x Abu Dhabi, UAEMonday 24 July 2017

Nice work if you can get it

Books Caleb Crain surveys the history of labour's diminishing returns - and wonders why we do the jobs we do.

Homo cathectus: the monkey mascot of London's Crystal Palace Speedway helps a mechanic tune a motorcycle belonging to a member of the 1932 English motor racing team.
Homo cathectus: the monkey mascot of London's Crystal Palace Speedway helps a mechanic tune a motorcycle belonging to a member of the 1932 English motor racing team.

Caleb Crain surveys the history of labour's diminishing returns - and wonders why we do the jobs we do. Shop Class as Soulcraft: An Inquiry Into the Value of Work Matthew B Crawford Penguin Press Dh104 For millennia, most human beings had to work as hard as they could to survive. If by luck they managed to earn more than they needed, they had more children than usual, and in the next generation, with more mouths to feed, a greater number of people were again working as hard as they could to survive. The predicament was famously described by the English cleric Thomas Malthus in the late 18th century, when, ironically, it began to cease to be the case. The British found that coal could do some of their work for them, if they burnt it in simple engines. Soon they were devising more complex engines, and adapting other fossil fuels to the same purpose. Britain was industrialising. The transformation gradually spread to other countries, in its wake lightening the workloads necessary for subsistence and also (somewhat mysteriously) lowering birth rates. A virtuous circle was about to set in, creating wealth faster than people could reproduce to consume it.

There was, however, a hitch. People accustomed to working for subsistence reacted in an unexpected way to higher wages. Once they earned enough for food, shelter and clothing, they felt satisfied, and they quit to enjoy their leisure, which was, after all, a novelty to most of them. It had to be taken away if capitalism was to grow at top speed. What if people were given motives to buy luxuries - things they didn't absolutely need? Then no one would ever feel content. Who would eat with a pewter spoon if he could aspire to a silver one? Who would wear linsey-woolsey if she could toil a few hours longer and buy silk? Work could again be endless.

But luxuries are not a matter of life and death, and they left room for a new kind of doubt. Freed from absolute necessity, the growing middle classes were able to consider work for its own sake. Was it good in itself? If it seemed tedious, was a nicer spoon sufficient compensation? A few philosophical types objected that it wasn't, notably a surveyor and part-time pencil-manufacturing consultant in Massachusetts named Henry D Thoreau, who was willing to live in a shed and hoe beans so as to have time to read his beloved classics in the original Greek and Latin. "If I should sell both my forenoons and afternoons to society, as most appear to do," Thoreau wrote, "I am sure, that, for me, there would be nothing left worth living for." According to Thoreau, "the cost of a thing is the amount of what I will call life which is required to be exchanged for it." In the service of thrift, he claimed to be able to digest board-nails; not many had the stomach to follow him. Perhaps they were unsure whether they would be able to make as much out of the classics as he had.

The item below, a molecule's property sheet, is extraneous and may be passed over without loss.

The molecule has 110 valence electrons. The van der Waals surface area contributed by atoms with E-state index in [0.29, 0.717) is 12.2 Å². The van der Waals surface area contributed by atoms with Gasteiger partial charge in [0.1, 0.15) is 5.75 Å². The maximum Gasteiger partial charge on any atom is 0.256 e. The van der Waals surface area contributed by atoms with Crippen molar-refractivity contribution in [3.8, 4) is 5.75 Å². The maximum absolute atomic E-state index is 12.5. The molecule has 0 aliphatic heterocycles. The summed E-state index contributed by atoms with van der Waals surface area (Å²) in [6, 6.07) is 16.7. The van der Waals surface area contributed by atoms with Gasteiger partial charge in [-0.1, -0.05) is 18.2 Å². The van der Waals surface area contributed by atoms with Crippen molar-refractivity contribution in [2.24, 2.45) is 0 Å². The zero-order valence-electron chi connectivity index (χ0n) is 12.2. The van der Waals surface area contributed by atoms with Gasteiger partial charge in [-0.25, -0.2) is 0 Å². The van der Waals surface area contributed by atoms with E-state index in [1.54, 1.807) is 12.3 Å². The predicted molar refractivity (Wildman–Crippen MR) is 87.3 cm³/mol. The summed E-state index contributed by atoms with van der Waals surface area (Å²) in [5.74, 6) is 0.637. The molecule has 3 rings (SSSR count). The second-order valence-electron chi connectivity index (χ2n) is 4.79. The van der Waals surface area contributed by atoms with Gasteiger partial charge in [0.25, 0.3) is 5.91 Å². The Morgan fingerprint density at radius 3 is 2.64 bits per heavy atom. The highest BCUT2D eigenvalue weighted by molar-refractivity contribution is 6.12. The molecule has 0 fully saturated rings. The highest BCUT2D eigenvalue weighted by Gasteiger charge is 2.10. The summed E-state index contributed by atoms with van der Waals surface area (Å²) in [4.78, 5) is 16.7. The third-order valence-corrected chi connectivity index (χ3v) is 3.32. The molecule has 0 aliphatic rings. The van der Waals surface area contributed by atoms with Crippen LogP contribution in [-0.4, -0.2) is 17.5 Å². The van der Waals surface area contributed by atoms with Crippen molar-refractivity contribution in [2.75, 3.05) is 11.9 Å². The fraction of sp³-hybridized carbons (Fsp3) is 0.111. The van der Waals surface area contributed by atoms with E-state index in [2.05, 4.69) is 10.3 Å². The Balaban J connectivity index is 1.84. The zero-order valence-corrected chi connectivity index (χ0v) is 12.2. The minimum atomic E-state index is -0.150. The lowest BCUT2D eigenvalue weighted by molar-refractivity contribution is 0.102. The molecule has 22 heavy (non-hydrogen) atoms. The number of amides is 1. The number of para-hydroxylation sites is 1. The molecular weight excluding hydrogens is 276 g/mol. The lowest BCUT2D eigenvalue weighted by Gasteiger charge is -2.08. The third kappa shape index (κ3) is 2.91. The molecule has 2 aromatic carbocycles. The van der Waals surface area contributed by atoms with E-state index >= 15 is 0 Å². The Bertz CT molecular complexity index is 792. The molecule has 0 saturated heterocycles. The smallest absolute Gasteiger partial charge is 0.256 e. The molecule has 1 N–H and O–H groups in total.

So the treadmill continued to turn. In the late 19th and early 20th centuries, businesses began to swallow one another - swelling in size and reducing in number - which concentrated social and political power in the hands of factory owners, at the expense of factory workers. Moreover, because the peaks and troughs of oligopoly capitalism were extreme, jobs could appear or vanish in massive numbers overnight, and a job no longer meant a living in a perdurable, existential sense.

Workers' confidence fell still further in 1913, when Henry Ford introduced the assembly line into his automobile factories. Previously, even in factories, some traditions of craft had survived, and because employers needed workers who understood what they were doing, workers retained bargaining power. It vanished in the assembly line, however, which scientific managers created by analysing skilled labour and then distilling and extracting the skill - breaking complex behaviour down into small, simple tasks that could be repeated mindlessly. Craft was replaced by what Matthew B Crawford, in his new book Shop Class as Soulcraft, calls "a labour sausage."

Upon introduction, an assembly line might not save time, and it might not require fewer workers. It saved money, however, because it allowed employers to replace skilled workers with cheap, unskilled ones. Because assembly-line work demanded little of a worker other than submissive patience, it did not focus his attention and felt meaningless in the moment. In 1917, to combat the threat of demoralisation, the federal government began to sponsor industrial-arts education - shop class - which had a delicate mission. "The quandary was how to make workers efficient and attentive," Crawford writes, "when their actual labour had been degraded by automation."

By the late 20th century, fossil fuels had so lowered the cost of transport that manufacturing workers everywhere on Earth were competing with one another in every market, and even unskilled American workers were in most cases too expensive. Shop class was phased out of American schools in the 1990s, perhaps because there were fewer and fewer factory jobs left for students to graduate to; Crawford reports that online auctioneers are flooded these days with listings for machine tools formerly owned by schools. Recent advances in communication technology, meanwhile, have made it possible to co-ordinate the tasks of office workers across long distances, and computers have made it possible to automate them, so that workers at desks are now subject to the same downwards-dragging, hollowing-out forces that have degraded the lives of their colleagues in the assembly line for a century.

In our lifetimes, in offices around the world, managers who were once called upon to think have been replaced by clerks. Just as assembly-line repetition was cheaper than craft, pliability has turned out to be cheaper than judgment. Crawford reports that corporations today select recruits not according to their performance in school but for the kind of moral flexibility that makes it easy to get along in groups, and they subject their managers, once hired, to teambuilding exercises that remind Crawford of the tear-you-down-to-build-you-up encounter sessions of the 1970s. Corporate ideology has shifted in tandem. Instead of creating a mere thing, such as an automobile, the contemporary American corporation sees itself as pursuing a vague higher purpose, like "quality" or "excellence", devoid of specific content.